“Chris was rare because he walked away from riches and avoided the carefully crafted record company image to maintain the integrity of his music. That allowed him to remain fearless when it came to following his musical instinct and it’s reflected in over a dozen elegantly forceful studio albums.”
The questions you might ask are: What are you willing to walk away from to stay rare? What are you willing to say no to for the sake of your own autonomy? And what covenant do you have to make with yourself to preserve your freedom? Answer those, and your life will become a living testament to what’s possible when you give yourself permission.
Remember: There are no cover bands in the Rock and Roll Hall of Fame. Are you the maestro of your own melody or the echo of someone else’s song?
6. Choose your commitment device. My generation is frequently typecast as being commitment-averse. The consensus is that we’re impatient, have a mediocre work ethic, don’t offer loyalty easily and are quick to quit and pursue something better.
Is that description accurate? I don’t know and I don’t care. What matters is that my commitment is unquestionable and that everyone who knows me, knows it.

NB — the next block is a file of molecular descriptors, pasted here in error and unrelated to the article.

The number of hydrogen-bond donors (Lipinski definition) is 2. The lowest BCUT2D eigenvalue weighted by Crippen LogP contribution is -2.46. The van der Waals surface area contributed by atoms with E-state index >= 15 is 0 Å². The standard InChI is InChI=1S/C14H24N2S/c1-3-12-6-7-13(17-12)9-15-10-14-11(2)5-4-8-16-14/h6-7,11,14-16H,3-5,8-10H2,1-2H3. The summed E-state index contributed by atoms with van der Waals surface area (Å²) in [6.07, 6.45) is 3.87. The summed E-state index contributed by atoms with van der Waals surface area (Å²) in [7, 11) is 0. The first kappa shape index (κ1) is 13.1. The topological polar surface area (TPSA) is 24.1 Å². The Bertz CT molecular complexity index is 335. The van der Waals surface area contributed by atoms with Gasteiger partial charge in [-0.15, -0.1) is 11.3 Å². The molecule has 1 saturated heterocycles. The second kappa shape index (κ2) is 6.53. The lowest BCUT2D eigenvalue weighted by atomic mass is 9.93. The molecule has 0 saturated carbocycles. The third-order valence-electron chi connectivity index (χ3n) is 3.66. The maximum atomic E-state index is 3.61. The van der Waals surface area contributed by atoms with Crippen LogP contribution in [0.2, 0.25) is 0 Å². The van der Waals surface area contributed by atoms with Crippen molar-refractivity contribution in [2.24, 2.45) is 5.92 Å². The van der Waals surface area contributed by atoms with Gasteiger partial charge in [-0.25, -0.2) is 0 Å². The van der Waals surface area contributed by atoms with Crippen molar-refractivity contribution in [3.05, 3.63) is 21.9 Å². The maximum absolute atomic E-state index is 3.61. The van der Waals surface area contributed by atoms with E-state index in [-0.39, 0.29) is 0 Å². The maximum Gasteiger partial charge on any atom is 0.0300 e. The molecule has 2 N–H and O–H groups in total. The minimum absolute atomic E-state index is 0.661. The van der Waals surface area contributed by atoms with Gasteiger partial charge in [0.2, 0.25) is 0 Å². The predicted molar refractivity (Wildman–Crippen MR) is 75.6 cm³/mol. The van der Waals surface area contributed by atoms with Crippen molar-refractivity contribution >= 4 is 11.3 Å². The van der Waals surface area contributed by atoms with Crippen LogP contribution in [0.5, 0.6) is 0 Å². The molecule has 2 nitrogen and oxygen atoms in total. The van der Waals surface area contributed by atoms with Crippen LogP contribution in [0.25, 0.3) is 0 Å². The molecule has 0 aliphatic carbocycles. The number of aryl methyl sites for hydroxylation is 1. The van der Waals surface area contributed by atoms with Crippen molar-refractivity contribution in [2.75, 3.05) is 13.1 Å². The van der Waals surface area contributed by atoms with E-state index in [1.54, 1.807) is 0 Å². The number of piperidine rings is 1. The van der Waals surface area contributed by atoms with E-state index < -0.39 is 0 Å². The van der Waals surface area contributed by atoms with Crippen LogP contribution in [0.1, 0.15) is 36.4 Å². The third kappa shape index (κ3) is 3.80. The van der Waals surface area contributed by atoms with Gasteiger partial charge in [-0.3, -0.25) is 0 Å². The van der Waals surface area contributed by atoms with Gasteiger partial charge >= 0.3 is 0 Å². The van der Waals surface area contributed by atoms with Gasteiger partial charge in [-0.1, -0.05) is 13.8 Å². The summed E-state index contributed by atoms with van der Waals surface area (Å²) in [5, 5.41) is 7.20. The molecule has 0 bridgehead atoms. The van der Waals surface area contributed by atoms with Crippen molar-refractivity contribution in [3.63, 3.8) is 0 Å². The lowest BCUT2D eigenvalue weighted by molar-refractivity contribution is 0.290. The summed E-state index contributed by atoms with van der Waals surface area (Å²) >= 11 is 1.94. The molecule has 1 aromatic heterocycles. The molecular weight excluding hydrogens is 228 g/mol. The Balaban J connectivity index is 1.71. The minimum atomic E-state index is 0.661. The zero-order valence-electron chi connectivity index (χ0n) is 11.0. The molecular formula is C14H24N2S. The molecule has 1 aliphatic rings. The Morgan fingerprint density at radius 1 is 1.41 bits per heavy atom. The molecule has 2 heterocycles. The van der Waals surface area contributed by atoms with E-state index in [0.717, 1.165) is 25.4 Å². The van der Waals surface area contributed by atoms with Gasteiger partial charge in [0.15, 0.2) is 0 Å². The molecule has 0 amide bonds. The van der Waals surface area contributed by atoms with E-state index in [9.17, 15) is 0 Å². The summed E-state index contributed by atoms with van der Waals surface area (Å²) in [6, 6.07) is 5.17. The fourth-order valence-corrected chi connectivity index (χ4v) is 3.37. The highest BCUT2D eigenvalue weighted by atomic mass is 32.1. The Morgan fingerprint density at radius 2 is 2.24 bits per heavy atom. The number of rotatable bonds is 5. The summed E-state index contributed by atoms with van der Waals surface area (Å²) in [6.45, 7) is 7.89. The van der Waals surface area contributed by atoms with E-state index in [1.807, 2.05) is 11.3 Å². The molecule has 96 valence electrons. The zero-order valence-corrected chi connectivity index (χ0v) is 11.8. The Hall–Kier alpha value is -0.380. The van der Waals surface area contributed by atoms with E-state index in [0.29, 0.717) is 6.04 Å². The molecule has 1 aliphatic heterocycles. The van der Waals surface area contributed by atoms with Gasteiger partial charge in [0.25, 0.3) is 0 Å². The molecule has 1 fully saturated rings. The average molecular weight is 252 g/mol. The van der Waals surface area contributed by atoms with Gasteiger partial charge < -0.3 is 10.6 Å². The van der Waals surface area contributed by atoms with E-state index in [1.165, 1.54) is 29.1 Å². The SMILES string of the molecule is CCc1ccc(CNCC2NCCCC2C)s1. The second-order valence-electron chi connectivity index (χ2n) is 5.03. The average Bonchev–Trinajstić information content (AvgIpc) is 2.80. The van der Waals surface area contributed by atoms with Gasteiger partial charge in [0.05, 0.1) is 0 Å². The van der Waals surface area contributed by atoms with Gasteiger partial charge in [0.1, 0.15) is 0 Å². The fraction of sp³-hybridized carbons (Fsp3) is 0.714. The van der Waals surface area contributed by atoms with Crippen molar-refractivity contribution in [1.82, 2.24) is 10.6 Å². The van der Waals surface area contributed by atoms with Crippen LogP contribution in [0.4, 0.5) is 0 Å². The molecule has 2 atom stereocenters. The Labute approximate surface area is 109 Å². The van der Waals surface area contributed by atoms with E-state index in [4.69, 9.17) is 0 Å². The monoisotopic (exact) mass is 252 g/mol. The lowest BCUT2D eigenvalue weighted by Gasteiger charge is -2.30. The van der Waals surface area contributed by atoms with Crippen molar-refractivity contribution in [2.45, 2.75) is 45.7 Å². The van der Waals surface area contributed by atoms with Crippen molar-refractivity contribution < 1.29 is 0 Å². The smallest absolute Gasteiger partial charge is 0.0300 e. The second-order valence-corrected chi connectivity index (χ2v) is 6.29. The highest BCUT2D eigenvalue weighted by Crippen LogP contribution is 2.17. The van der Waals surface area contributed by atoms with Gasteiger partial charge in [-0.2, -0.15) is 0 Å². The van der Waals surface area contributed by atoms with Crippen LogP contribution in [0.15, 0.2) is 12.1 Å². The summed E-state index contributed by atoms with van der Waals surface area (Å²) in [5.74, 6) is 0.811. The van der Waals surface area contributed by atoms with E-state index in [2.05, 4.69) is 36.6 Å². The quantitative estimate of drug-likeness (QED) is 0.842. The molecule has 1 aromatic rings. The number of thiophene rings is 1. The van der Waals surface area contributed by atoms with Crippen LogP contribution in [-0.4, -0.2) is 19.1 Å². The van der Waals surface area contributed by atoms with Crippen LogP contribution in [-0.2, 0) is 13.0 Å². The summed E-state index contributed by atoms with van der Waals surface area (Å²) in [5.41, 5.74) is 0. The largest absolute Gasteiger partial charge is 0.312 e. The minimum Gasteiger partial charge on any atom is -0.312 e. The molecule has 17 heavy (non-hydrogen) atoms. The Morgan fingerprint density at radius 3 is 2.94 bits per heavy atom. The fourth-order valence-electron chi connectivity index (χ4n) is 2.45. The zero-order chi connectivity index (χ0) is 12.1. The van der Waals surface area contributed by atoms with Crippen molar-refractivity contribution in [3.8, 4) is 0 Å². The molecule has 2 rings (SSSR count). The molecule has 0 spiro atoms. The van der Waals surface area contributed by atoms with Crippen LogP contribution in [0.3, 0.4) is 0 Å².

That’s rare no matter what generation you come from. After all, the baseline posture of most people is not to believe you. We live in a low-trust culture and the world demands proof of your commitment. Without it, you will never be taken seriously – no matter how rare you are.
Ultimately, what you’re committed to matters less than how you wear that commitment. That’s the real rarity. And that’s exactly why I got the tattoo of the nametag on my chest. Sure, it was painful. But while the needle hurt my chest for an hour, not being taken seriously would hurt my business for a lifetime.
I wonder which commitment device you will choose. Or which one will choose you. How will you communicate to the people who matter most that you’re fully committed?
LOOK: You can’t block who you are.
And even if you could, apologizing for the best within you is the highest form of moral treason.
Stop stripping away your rarity.
Put an end to all this self-editing. All these unconscious acts of omission.
Otherwise you’ll wear yourself out trying to be something you’re not.
Instead, access your most elegant instrument. Figure out what you’re good at and do only that. And always retain burning contempt for imitation and mediocrity. Humanity will be better for your life.
You already carry something with you that’s just yours.
It’s your unique vision of the world. Your special blend of magic.
Fail to bring that with you, and risk becoming yesterday’s news.
But lay it naked for the world to see, and an unending rainfall of rarity will surround you.
LET ME ASK YA THIS…
How will you stay rare?
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That Guy with the Nametag
Author, Speaker, Entrepreneur, Mentor
Now booking for 2011!